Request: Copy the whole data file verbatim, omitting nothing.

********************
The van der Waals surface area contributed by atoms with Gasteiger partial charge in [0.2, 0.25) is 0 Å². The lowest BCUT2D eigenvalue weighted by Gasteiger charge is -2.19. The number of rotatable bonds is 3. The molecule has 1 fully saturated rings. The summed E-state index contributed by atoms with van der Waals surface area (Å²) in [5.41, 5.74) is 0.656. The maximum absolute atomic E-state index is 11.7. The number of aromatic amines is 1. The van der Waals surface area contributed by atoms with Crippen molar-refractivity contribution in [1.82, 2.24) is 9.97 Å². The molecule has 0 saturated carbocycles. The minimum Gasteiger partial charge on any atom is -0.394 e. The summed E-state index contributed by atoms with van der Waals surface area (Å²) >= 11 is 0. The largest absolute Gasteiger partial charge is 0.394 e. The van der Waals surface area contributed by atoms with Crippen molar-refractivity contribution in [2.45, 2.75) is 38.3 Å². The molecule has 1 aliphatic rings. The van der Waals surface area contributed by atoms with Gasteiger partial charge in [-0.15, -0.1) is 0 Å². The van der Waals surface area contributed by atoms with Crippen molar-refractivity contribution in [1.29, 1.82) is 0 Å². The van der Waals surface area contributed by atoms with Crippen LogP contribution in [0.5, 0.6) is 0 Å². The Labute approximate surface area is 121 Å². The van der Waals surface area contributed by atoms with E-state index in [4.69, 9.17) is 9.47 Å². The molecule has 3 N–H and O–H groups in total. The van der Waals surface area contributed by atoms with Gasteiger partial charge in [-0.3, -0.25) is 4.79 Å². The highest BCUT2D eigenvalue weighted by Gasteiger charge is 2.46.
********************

The van der Waals surface area contributed by atoms with Gasteiger partial charge in [0.2, 0.25) is 0 Å². The lowest BCUT2D eigenvalue weighted by Gasteiger charge is -2.19. The number of rotatable bonds is 3. The molecule has 1 fully saturated rings. The summed E-state index contributed by atoms with van der Waals surface area (Å²) in [5.41, 5.74) is 0.656. The maximum absolute atomic E-state index is 11.7. The number of aromatic amines is 1. The van der Waals surface area contributed by atoms with Crippen molar-refractivity contribution in [1.82, 2.24) is 9.97 Å². The molecule has 0 saturated carbocycles. The minimum Gasteiger partial charge on any atom is -0.394 e. The summed E-state index contributed by atoms with van der Waals surface area (Å²) >= 11 is 0. The largest absolute Gasteiger partial charge is 0.394 e. The van der Waals surface area contributed by atoms with Crippen molar-refractivity contribution in [2.45, 2.75) is 38.3 Å². The molecule has 1 aliphatic rings. The van der Waals surface area contributed by atoms with Gasteiger partial charge in [-0.15, -0.1) is 0 Å². The van der Waals surface area contributed by atoms with Crippen molar-refractivity contribution in [1.29, 1.82) is 0 Å². The van der Waals surface area contributed by atoms with Crippen LogP contribution in [0.5, 0.6) is 0 Å². The Labute approximate surface area is 121 Å². The van der Waals surface area contributed by atoms with E-state index in [4.69, 9.17) is 9.47 Å². The molecule has 3 N–H and O–H groups in total. The van der Waals surface area contributed by atoms with Gasteiger partial charge in [-0.3, -0.25) is 4.79 Å². The highest BCUT2D eigenvalue weighted by Gasteiger charge is 2.46.